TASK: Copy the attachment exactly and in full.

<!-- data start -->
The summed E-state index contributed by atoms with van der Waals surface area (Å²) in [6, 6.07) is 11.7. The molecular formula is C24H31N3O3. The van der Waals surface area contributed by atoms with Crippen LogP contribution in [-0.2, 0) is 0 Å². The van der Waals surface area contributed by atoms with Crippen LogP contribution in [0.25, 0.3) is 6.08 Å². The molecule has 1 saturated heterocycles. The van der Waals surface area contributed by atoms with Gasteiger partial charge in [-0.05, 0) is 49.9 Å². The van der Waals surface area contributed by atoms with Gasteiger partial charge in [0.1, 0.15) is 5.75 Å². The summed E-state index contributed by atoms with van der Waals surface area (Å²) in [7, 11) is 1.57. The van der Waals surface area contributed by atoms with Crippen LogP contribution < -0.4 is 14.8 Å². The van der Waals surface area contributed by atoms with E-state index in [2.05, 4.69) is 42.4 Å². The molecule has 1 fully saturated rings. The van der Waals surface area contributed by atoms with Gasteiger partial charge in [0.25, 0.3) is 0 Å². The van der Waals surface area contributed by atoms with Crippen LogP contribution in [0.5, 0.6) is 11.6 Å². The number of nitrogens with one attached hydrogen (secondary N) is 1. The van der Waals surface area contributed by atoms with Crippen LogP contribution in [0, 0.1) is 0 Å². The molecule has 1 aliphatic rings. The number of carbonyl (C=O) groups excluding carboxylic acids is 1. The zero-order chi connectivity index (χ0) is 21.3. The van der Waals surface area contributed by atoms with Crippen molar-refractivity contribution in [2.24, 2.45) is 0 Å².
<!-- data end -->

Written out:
The summed E-state index contributed by atoms with van der Waals surface area (Å²) in [6, 6.07) is 11.7. The molecular formula is C24H31N3O3. The van der Waals surface area contributed by atoms with Crippen LogP contribution in [-0.2, 0) is 0 Å². The van der Waals surface area contributed by atoms with Crippen LogP contribution in [0.25, 0.3) is 6.08 Å². The molecule has 1 saturated heterocycles. The van der Waals surface area contributed by atoms with Gasteiger partial charge in [-0.05, 0) is 49.9 Å². The van der Waals surface area contributed by atoms with Gasteiger partial charge in [0.1, 0.15) is 5.75 Å². The summed E-state index contributed by atoms with van der Waals surface area (Å²) in [7, 11) is 1.57. The van der Waals surface area contributed by atoms with Crippen LogP contribution < -0.4 is 14.8 Å². The van der Waals surface area contributed by atoms with E-state index in [2.05, 4.69) is 42.4 Å². The molecule has 1 fully saturated rings. The van der Waals surface area contributed by atoms with Gasteiger partial charge in [0.25, 0.3) is 0 Å². The van der Waals surface area contributed by atoms with Crippen LogP contribution in [0.5, 0.6) is 11.6 Å². The number of nitrogens with one attached hydrogen (secondary N) is 1. The van der Waals surface area contributed by atoms with Crippen LogP contribution in [0, 0.1) is 0 Å². The molecule has 1 aliphatic rings. The number of carbonyl (C=O) groups excluding carboxylic acids is 1. The zero-order chi connectivity index (χ0) is 21.3. The van der Waals surface area contributed by atoms with Crippen molar-refractivity contribution in [2.24, 2.45) is 0 Å².